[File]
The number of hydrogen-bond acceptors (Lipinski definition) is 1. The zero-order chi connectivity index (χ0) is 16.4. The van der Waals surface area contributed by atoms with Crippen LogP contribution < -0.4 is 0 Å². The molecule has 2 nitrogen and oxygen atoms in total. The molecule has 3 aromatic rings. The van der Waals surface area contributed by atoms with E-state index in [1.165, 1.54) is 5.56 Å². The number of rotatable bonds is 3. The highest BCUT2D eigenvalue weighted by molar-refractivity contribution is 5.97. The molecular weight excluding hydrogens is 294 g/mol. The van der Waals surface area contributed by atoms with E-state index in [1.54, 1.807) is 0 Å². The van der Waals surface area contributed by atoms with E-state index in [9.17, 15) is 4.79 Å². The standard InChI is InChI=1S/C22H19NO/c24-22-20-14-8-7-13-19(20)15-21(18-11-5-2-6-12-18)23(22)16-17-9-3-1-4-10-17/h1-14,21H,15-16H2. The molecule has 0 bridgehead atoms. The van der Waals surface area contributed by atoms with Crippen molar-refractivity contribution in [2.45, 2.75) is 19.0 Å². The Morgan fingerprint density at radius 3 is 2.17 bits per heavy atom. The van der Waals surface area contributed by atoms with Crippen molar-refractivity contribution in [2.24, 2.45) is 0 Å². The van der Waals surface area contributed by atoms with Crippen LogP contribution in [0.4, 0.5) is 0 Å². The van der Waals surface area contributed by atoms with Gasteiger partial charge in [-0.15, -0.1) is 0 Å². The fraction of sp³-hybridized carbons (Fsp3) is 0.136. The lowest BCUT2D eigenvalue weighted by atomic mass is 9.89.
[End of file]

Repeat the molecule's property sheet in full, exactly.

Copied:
The number of hydrogen-bond acceptors (Lipinski definition) is 1. The zero-order chi connectivity index (χ0) is 16.4. The van der Waals surface area contributed by atoms with Crippen LogP contribution < -0.4 is 0 Å². The molecule has 2 nitrogen and oxygen atoms in total. The molecule has 3 aromatic rings. The van der Waals surface area contributed by atoms with E-state index in [1.165, 1.54) is 5.56 Å². The number of rotatable bonds is 3. The highest BCUT2D eigenvalue weighted by molar-refractivity contribution is 5.97. The molecular weight excluding hydrogens is 294 g/mol. The van der Waals surface area contributed by atoms with E-state index in [1.54, 1.807) is 0 Å². The van der Waals surface area contributed by atoms with E-state index in [9.17, 15) is 4.79 Å². The standard InChI is InChI=1S/C22H19NO/c24-22-20-14-8-7-13-19(20)15-21(18-11-5-2-6-12-18)23(22)16-17-9-3-1-4-10-17/h1-14,21H,15-16H2. The molecule has 0 bridgehead atoms. The van der Waals surface area contributed by atoms with Crippen molar-refractivity contribution in [2.45, 2.75) is 19.0 Å². The Morgan fingerprint density at radius 3 is 2.17 bits per heavy atom. The van der Waals surface area contributed by atoms with Crippen molar-refractivity contribution in [2.24, 2.45) is 0 Å². The van der Waals surface area contributed by atoms with Crippen LogP contribution in [0.4, 0.5) is 0 Å². The van der Waals surface area contributed by atoms with Gasteiger partial charge in [-0.15, -0.1) is 0 Å². The fraction of sp³-hybridized carbons (Fsp3) is 0.136. The lowest BCUT2D eigenvalue weighted by atomic mass is 9.89.